Re: question for the music gurus:slightly programming related

o, I gotcha. I wasn't thinking about that... thanks. :) so going from 240, my next c would be 480. so I basically divide 240/7 and use that as my scale, and add note+(240*oct) to the mix to get the real note.



Thanks,
Tyler Littlefield
Web: tysdomain.com
email: tyler@xxxxxxxxxxxxx
My programs don't have bugs, they're called randomly added features.

----- Original Message ----- From: "Sina Bahram" <sbahram@xxxxxxxxx>
To: <programmingblind@xxxxxxxxxxxxx>
Sent: Tuesday, March 10, 2009 9:03 PM
Subject: RE: question for the music gurus:slightly programming related


You can figure it out based on the fact you know a previous or successive
octive is twice down or up, and that the notes are in equal tempered
chromatic scales. Here's a site; however.

http://www.physlink.com/Education/askExperts/ae165.cfm

Take care,
Sina

-----Original Message-----
From: programmingblind-bounce@xxxxxxxxxxxxx
[mailto:programmingblind-bounce@xxxxxxxxxxxxx] On Behalf Of Tyler
Littlefield
Sent: Tuesday, March 10, 2009 10:57 PM
To: programmingblind@xxxxxxxxxxxxx
Subject: Re: question for the music gurus:slightly programming related

uh... how much is "appropriately?" Is there a range from a to b, b to c,
etc?


Thanks,
Tyler Littlefield
Web: tysdomain.com
email: tyler@xxxxxxxxxxxxx
My programs don't have bugs, they're called randomly added features.

----- Original Message ----- From: "Sina Bahram" <sbahram@xxxxxxxxx>
To: <programmingblind@xxxxxxxxxxxxx>
Sent: Tuesday, March 10, 2009 8:45 PM
Subject: RE: question for the music gurus:slightly programming related


You could simply generate a sine wave at 440hz, which gives you concert A.
now that you have the A above middle C, simply increment and decrement
your
frequency appropriately to achieve the desired note.

Take care,
Sina

-----Original Message-----
From: programmingblind-bounce@xxxxxxxxxxxxx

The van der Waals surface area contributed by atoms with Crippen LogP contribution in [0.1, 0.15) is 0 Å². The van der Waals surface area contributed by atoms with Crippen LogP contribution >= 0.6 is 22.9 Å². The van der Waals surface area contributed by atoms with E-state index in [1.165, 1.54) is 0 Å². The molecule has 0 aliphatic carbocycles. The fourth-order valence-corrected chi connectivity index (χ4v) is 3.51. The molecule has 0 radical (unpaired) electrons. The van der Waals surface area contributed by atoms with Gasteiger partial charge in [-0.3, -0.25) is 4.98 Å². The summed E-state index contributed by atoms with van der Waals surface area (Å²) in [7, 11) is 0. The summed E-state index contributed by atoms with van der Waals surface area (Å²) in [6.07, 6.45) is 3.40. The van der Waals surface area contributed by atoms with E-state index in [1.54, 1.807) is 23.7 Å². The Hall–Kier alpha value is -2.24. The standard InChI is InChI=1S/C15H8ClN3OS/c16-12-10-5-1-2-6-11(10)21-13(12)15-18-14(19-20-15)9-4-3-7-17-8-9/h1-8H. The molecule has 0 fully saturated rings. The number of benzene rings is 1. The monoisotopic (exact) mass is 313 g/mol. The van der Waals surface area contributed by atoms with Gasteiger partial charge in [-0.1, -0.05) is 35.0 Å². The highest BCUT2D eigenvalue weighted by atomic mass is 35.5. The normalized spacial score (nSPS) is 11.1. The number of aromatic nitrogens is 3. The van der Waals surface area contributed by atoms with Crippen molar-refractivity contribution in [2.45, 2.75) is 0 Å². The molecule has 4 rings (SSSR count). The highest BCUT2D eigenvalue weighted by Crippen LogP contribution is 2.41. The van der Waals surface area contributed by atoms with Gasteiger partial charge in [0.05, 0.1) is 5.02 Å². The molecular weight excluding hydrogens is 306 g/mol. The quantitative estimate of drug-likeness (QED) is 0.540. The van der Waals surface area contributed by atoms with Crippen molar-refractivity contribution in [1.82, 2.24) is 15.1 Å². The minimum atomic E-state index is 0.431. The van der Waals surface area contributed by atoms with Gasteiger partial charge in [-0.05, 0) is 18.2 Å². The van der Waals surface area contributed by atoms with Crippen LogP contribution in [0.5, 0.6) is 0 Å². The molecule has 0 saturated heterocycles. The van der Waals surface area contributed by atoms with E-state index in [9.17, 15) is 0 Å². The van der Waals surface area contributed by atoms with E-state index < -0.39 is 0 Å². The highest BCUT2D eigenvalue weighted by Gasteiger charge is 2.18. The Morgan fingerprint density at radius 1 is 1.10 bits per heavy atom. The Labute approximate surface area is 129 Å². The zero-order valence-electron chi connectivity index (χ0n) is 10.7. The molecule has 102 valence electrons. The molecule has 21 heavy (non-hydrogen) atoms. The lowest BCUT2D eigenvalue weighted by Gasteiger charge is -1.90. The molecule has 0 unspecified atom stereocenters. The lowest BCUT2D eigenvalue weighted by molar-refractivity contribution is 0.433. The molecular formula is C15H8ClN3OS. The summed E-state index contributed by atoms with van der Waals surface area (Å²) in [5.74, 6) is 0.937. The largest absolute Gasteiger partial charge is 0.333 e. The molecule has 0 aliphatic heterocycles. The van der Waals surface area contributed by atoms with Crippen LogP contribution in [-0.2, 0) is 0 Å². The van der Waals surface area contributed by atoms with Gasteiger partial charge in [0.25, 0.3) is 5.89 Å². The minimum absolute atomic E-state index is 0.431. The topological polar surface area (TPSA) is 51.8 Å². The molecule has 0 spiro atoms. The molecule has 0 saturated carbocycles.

[mailto:programmingblind-bounce@xxxxxxxxxxxxx] On Behalf Of Alex Hall
Sent: Tuesday, March 10, 2009 10:19 PM
To: programmingblind@xxxxxxxxxxxxx
Subject: re: question for the music gurus:slightly programming related

A rest depends on the beat; it will be one full beat, so a slow
beat will have a longer rest than a fast beat.  I usually just
pick seconds; so maybe I want 5 notes per second, which means my
beat is .8 seconds long, so my rest is .8 seconds.  A measure
will be 3.2 seconds (4 beats).  Each note, then, would be 200
miliseconds, so a quarter note is 50 ms.  I hope this makes
sense.

Unfortunately, my note frequencies list has disappeared, but just
Google "musical note frequencies" or something like it.  HTH!

Have a great day,
Alex

----- Original Message -----
From: "Tyler Littlefield" <tyler@xxxxxxxxxxxxx
To: <programmingblind@xxxxxxxxxxxxx
Date sent: Tue, 10 Mar 2009 20:05:27 -0600
Subject: question for the music gurus:slightly programming
related

I got really bored earlier, and decided to mess with some musical
notes.
I found a listing of wikipedia's notes, but the f frequency seems
to be off.
Would anyone happen to have a list, somewhere of: 1: the
frequency of a full octive--I can just multiply by 2 or divide by
2 to get higher/lower, and the duration for a full rest--I can
just divide again to get quarter/eighth etc.

Thanks,
Tyler Littlefield
Web: tysdomain.com
email: tyler@xxxxxxxxxxxxx
My programs don't have bugs, they're called randomly added
features.

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